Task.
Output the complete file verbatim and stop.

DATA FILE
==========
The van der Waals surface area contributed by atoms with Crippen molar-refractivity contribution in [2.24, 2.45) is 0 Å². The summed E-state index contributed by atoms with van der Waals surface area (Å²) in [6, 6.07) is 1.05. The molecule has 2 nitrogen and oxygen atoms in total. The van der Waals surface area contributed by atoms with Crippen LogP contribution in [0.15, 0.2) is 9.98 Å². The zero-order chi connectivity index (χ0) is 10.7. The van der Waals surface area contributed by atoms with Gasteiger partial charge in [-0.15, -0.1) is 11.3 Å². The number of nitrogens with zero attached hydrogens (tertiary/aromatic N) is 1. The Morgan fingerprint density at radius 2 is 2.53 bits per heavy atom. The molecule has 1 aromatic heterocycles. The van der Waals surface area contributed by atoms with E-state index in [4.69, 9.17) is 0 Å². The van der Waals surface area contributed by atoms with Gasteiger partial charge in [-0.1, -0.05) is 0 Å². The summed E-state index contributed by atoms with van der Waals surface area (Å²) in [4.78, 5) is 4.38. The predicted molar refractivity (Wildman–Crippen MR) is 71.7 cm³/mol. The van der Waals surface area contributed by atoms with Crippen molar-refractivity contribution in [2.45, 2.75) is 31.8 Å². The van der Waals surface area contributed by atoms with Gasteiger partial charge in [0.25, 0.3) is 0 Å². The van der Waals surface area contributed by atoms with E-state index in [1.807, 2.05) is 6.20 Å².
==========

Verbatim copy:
The van der Waals surface area contributed by atoms with Crippen molar-refractivity contribution in [2.24, 2.45) is 0 Å². The summed E-state index contributed by atoms with van der Waals surface area (Å²) in [6, 6.07) is 1.05. The molecule has 2 nitrogen and oxygen atoms in total. The van der Waals surface area contributed by atoms with Crippen LogP contribution in [0.15, 0.2) is 9.98 Å². The zero-order chi connectivity index (χ0) is 10.7. The van der Waals surface area contributed by atoms with Gasteiger partial charge in [-0.15, -0.1) is 11.3 Å². The number of nitrogens with zero attached hydrogens (tertiary/aromatic N) is 1. The Morgan fingerprint density at radius 2 is 2.53 bits per heavy atom. The molecule has 1 aromatic heterocycles. The van der Waals surface area contributed by atoms with E-state index in [4.69, 9.17) is 0 Å². The van der Waals surface area contributed by atoms with Gasteiger partial charge in [-0.1, -0.05) is 0 Å². The summed E-state index contributed by atoms with van der Waals surface area (Å²) in [4.78, 5) is 4.38. The predicted molar refractivity (Wildman–Crippen MR) is 71.7 cm³/mol. The van der Waals surface area contributed by atoms with Crippen molar-refractivity contribution in [2.45, 2.75) is 31.8 Å². The van der Waals surface area contributed by atoms with Gasteiger partial charge in [0.25, 0.3) is 0 Å². The van der Waals surface area contributed by atoms with E-state index in [1.807, 2.05) is 6.20 Å².